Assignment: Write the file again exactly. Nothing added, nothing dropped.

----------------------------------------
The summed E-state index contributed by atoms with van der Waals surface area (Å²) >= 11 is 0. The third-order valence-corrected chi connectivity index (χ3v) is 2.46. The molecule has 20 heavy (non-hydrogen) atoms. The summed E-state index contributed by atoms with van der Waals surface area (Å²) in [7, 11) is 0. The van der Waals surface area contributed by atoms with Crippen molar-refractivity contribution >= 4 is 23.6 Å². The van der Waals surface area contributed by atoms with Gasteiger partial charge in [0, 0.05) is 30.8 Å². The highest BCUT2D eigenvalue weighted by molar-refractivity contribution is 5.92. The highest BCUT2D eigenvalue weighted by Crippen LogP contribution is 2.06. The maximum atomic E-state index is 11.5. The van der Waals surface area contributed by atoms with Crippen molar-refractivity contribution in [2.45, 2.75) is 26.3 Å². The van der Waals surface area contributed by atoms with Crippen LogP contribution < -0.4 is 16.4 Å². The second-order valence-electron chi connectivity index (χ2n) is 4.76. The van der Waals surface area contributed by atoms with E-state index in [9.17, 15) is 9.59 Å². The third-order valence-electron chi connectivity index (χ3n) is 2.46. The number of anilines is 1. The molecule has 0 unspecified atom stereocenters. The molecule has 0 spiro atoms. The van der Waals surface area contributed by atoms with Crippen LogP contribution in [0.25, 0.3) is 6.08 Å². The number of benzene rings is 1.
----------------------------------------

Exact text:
The summed E-state index contributed by atoms with van der Waals surface area (Å²) >= 11 is 0. The third-order valence-corrected chi connectivity index (χ3v) is 2.46. The molecule has 20 heavy (non-hydrogen) atoms. The summed E-state index contributed by atoms with van der Waals surface area (Å²) in [7, 11) is 0. The van der Waals surface area contributed by atoms with Crippen molar-refractivity contribution >= 4 is 23.6 Å². The van der Waals surface area contributed by atoms with Gasteiger partial charge in [0, 0.05) is 30.8 Å². The highest BCUT2D eigenvalue weighted by molar-refractivity contribution is 5.92. The highest BCUT2D eigenvalue weighted by Crippen LogP contribution is 2.06. The maximum atomic E-state index is 11.5. The van der Waals surface area contributed by atoms with Crippen molar-refractivity contribution in [2.45, 2.75) is 26.3 Å². The van der Waals surface area contributed by atoms with Crippen LogP contribution < -0.4 is 16.4 Å². The second-order valence-electron chi connectivity index (χ2n) is 4.76. The van der Waals surface area contributed by atoms with E-state index in [9.17, 15) is 9.59 Å². The third-order valence-electron chi connectivity index (χ3n) is 2.46. The number of anilines is 1. The molecule has 0 unspecified atom stereocenters. The molecule has 0 spiro atoms. The van der Waals surface area contributed by atoms with Crippen LogP contribution in [0.25, 0.3) is 6.08 Å². The number of benzene rings is 1.